Difference between revisions of "Orion (CEV)"

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[[Category:Mission Plans]]

Revision as of 03:32, 1 January 2007

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The Orion missions are set to be the first manned missions to the Moon since the end of the Apollo program in 1972.

In addition to testing the Ares Boosters, the Orion Spacecraft and the Lunar Surface Access Modules (LSAMs), these missions will establish a Lunar base near Malapert crater.

Mission Plans

Ares 1, the first test flight, will test the first stage of the Ares I vehicle, which is essentially a Space Shuttle SRB, with five segments rather than four. It is a two-minute suborbital flight. This will be followed by a series of tests of the ascent abort system.

Ares 2 will be a suborbital flight of a boilerplate version of the Orion capsule and ascent abort system, presently planned for September 2012.

One year later, Orion 3 will carry an unmanned, but operational Orion Spacecraft for a two-week mission to an ISS inclination orbit.

Orion 4 will be an unmanned rendezvous with the ISS in June 2014.

Orion 5, slated for September 2014, will be the first manned flight of the Orion vehicle will carry a crew of two and have at least one EVA, much like the flights in the Gemini program in the 1960's.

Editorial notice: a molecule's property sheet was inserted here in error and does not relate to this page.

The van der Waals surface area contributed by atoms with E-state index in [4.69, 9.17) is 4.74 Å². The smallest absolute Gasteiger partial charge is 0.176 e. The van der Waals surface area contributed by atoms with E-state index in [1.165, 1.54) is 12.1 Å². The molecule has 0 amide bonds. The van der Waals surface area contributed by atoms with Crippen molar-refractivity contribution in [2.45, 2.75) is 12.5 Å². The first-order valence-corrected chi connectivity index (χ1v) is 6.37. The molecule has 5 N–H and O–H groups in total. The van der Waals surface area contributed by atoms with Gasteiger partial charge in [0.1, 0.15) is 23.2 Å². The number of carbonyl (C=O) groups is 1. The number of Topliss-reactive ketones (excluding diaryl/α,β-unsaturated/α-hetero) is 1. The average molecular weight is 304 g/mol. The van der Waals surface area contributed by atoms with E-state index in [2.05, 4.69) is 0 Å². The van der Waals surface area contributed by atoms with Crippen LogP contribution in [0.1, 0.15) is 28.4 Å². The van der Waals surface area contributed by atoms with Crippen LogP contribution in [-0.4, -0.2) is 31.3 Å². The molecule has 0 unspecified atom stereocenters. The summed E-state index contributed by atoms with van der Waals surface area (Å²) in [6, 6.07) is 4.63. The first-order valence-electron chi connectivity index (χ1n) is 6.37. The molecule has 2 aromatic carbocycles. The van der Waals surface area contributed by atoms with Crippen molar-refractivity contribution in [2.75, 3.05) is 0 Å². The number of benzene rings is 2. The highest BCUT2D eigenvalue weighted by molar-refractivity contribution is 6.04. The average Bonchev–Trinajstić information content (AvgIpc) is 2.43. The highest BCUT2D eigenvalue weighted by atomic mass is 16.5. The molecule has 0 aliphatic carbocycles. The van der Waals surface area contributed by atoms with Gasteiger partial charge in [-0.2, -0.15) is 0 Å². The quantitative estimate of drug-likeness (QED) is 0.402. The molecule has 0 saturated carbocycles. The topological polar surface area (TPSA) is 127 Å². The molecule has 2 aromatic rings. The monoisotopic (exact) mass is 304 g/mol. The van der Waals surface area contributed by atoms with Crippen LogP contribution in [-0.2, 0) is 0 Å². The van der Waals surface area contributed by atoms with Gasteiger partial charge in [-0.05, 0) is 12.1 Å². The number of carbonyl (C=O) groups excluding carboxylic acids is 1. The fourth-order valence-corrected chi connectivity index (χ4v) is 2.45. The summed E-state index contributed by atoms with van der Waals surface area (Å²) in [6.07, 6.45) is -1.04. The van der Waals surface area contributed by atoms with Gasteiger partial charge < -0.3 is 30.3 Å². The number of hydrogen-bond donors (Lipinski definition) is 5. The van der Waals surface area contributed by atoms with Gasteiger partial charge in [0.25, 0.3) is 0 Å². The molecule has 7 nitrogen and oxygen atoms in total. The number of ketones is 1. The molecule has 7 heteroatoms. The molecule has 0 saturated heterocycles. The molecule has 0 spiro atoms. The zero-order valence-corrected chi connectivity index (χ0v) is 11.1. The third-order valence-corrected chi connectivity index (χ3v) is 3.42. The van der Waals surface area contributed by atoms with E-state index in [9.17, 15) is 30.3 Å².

In December, Orion 6 will dock as an unmanned cargo carrier for a 90 day mission to ISS. Unlike the current Russian progress" missions, the spacecraft will be able to return items to Earth, rather than burning up in the atmosphere

Orion missions 7, 8 and 9 will be a 180-day mission to the ISS and Progress-type resupply missions to the ISS, starting in May 2015.

Orion mission 10 and 11 will also be a Soyuz/Progress mission to the ISS. Orion 11 is the initial flight of the Ares V, the HLLV of the constellation program. Like its Saturn V predecessor, the first payload will be a dummy payload to test its systems. The second flight of the Ares V will carry the first operational LSAM and will be launched in conjunction with Orion 12.

Orion 12 will dock with the vehicle and ferry it to low Lunar orbit (LLO). The LSAM will then automatically land on the Lunar surface, launch, and dock with the Orion 12. The crew will remain aboard the orbiting vehicle. There has been some thought given to using the LSAM as part of the base to be established on the next mission.

Orion 13 will be the first manned landing on the Moon since Apollo 17. At the time of this writing, no further mission plans have been released, but it is now clear that the initial Lunar landings will be to set up a base near Malapert crater.